NZ dollar set to fall against loonie
The gap between the best- and worst- performing commodities currencies this year is poised to narrow as investors' perceptions change on the outlook for monetary policy in New Zealand and Canada.
New Zealand's dollar is approaching overbought levels versus its Canadian counterpart, according to a measure known as the relative-strength index, which climbed January 14 to the highest level since 2009. With the Reserve Bank signalling this morning that interest rate hikes are just around the corner, this and other technical indicators signal the kiwi may have soared too high.
"Expectations for rate hikes might be overly priced in the kiwi," Desmond Chua, an analyst at CMC Markets in Singapore, said in a January 28 phone interview. "The kiwi looks rather overbought against the Canadian dollar. There are a couple of signs lining up to show that it might be coming off."
The kiwi is the best-performing Group of 10 currency this month after the yen, and Canada's loonie is the worst, as faster inflation increases the likelihood the Reserve Bank of New Zealand will lift borrowing costs. In Canada, the economy's struggle to gain momentum backs the case for lower rates.
While traders are certain the RBNZ will raise rates in 2014, they've pared their bets on the size of the increases from a three-year high. There's a 23 percent chance the Bank of Canada will cut borrowing costs by June, up from about 10 percent at the start of this year, swaps data show.
RBNZ Governor Graeme Wheeler will raise his nation's benchmark rate by 1.23 percentage points over the next 12 months from a record 2.5 per cent, a Credit Suisse Group AG index based on swaps suggests. That's down from the 1.26 points of increases seen as recently as January 2.
New Zealand building permits surged in November by the most in seven months, while annual inflation reached the highest in almost two years at 1.6 per cent, supporting the case for the RBNZ to tighten monetary policy. The central bank targets annual consumer price gains of 1 per cent to 3 per cent, with a focus on the 2 per cent midpoint.
"The growth picture in New Zealand looks very positive," Phyllis Papadavid, a London-based senior global currency strategist at BNP Paribas Corporate & Investment Banking, said in a January 23 phone interview. "However, what's priced in terms of rate hikes looks too extreme."
The New Zealand dollar has risen 5 per cent this month to 91.68 Canadian cents this morning, after touching 92.84 on January 23, the highest level since February 2004. It climbed 0.8 per cent to 82.82 U.S. cents. The loonie, named for the aquatic bird on the C$1 coin, fell 4.8 per cent this month to C$1.1161 versus its U.S. peer.
The kiwi's 14-day RSI versus the Canadian dollar climbed to 68.7 yesterday, approaching the 70 threshold that may signal an asset has climbed too far, too fast and is due to reverse course. The measure reached 83.3 on January 14, the highest since March 2009, data compiled by Bloomberg show.
The kiwi is 26 percent above fair value against the loonie, the biggest overvaluation among G-10 currencies, according to purchasing-power parity estimates based on consumer prices.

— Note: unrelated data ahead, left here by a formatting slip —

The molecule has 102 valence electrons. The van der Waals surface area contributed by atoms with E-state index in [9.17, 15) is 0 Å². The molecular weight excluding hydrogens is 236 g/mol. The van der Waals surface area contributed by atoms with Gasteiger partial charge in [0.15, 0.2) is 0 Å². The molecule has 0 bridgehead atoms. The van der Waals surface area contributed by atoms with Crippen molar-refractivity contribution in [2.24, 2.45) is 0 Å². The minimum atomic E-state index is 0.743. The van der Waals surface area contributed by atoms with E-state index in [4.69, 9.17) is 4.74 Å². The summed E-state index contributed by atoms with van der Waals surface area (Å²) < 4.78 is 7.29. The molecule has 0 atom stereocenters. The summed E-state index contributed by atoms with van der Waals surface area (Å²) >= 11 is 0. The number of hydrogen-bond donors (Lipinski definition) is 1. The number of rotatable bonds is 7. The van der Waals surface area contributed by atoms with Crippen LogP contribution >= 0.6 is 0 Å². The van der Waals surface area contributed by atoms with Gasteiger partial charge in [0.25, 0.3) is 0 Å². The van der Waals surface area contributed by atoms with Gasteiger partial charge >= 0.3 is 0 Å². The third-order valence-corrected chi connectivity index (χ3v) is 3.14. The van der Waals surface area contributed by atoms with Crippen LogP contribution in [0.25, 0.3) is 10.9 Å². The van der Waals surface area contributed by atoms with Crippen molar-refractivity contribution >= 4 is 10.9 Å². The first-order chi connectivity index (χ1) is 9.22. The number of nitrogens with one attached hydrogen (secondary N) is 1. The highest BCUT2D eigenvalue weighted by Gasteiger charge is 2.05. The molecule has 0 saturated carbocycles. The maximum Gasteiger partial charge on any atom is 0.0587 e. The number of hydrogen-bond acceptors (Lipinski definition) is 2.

Signs of a recovery in Canada are also backing the case for a correction in the loonie against the kiwi, according to BNP's Papadavid. "Some of the better than expected news in Canada suggest that the weakness in the currency should be reversed in the next few weeks," she said.
Canadian retail sales rose 0.6 per cent in November to a historic high of C$41 billion (NZ$44 billion), beating all economist forecasts in a Bloomberg survey. Last week's report followed figures that showed record wholesale sales and factory orders rose to the most in nearly two years.
Stochastics, which measure the velocity of a security's price movement to identify overbought and oversold conditions, also suggest the New Zealand dollar's rally against its Canadian counterpart may be nearing an end.
The kiwi-loonie's k-line was 71.6 on January 24, dropping below the d-line of 85.5. The indicator, or k-line, shows the current price relative to highs and lows over a time period. Some analysts consider it a sell signal when the k-line crosses below its own moving average, or d-line, in the overbought area.
Other traders remain confident that more gains are in store for New Zealand's dollar following today’s policy meeting.
"Even if the RBNZ doesn't hike rates and we see a pullback in the kiwi, the dips will be an opportunity to buy it because the uptrend remains well intact," Stan Shamu, a Melbourne-based market strategist at IG Ltd., said by phone last week. The kiwi may target 93.50 Canadian cents in the short term, near the 2004 high of 93.58, he said.
The kiwi is poised to drop to 89 Canadian cents by the end of June where it will stay little changed for the rest of the year, according to the median forecasts in Bloomberg polls, based on cross rates via the US dollar.
Apart from RSI and stochastics indicators, what's known as a double-top pattern formed by the kiwi's January 14 and January 23 highs is also signaling declines, according to CMC's Chua. The New Zealand currency retreated 1.2 per cent a day after peaking at 92.84 on January 23 and dropped as much as 2.3 per cent in days following its gain to 92.10 on January 14.
New Zealand's dollar may approach 90 versus the loonie, a level last seen on January 20, according to Tom Fitzpatrick, the New York-based chief technical analyst at Citigroup Inc., the second-biggest currency trader. A close below that level heightens the potential for a drop toward 88, Fitzpatrick said in a January 24 phone interview.
"You're getting a divergence between the upward move to new highs in the actual kiwi-CAD versus a lower high in the momentum, suggesting that we may find ourselves turning down a little here," Fitzpatrick said.